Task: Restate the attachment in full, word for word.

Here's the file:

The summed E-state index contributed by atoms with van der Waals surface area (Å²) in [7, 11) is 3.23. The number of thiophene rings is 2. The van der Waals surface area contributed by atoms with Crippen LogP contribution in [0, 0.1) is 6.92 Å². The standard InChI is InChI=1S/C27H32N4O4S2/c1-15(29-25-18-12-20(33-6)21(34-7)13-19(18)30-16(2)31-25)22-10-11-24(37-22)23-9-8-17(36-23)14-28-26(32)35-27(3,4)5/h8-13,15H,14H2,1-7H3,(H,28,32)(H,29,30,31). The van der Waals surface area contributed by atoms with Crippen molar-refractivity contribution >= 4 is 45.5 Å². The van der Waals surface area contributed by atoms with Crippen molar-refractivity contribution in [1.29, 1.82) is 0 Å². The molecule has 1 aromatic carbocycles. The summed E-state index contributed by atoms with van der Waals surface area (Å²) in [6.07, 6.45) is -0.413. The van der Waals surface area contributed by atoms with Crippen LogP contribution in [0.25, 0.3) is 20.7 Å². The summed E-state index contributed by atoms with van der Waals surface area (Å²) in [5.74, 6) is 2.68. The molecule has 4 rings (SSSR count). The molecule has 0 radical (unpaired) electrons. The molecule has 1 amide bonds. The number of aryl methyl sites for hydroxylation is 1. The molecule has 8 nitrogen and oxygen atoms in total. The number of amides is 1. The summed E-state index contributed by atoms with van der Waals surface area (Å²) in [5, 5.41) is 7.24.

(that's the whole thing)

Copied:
The summed E-state index contributed by atoms with van der Waals surface area (Å²) in [7, 11) is 3.23. The number of thiophene rings is 2. The van der Waals surface area contributed by atoms with Crippen LogP contribution in [0, 0.1) is 6.92 Å². The standard InChI is InChI=1S/C27H32N4O4S2/c1-15(29-25-18-12-20(33-6)21(34-7)13-19(18)30-16(2)31-25)22-10-11-24(37-22)23-9-8-17(36-23)14-28-26(32)35-27(3,4)5/h8-13,15H,14H2,1-7H3,(H,28,32)(H,29,30,31). The van der Waals surface area contributed by atoms with Crippen molar-refractivity contribution >= 4 is 45.5 Å². The van der Waals surface area contributed by atoms with Crippen molar-refractivity contribution in [1.29, 1.82) is 0 Å². The molecule has 1 aromatic carbocycles. The summed E-state index contributed by atoms with van der Waals surface area (Å²) in [6.07, 6.45) is -0.413. The van der Waals surface area contributed by atoms with Crippen LogP contribution in [0.25, 0.3) is 20.7 Å². The summed E-state index contributed by atoms with van der Waals surface area (Å²) in [5.74, 6) is 2.68. The molecule has 4 rings (SSSR count). The molecule has 0 radical (unpaired) electrons. The molecule has 1 amide bonds. The number of aryl methyl sites for hydroxylation is 1. The molecule has 8 nitrogen and oxygen atoms in total. The number of amides is 1. The summed E-state index contributed by atoms with van der Waals surface area (Å²) in [5, 5.41) is 7.24.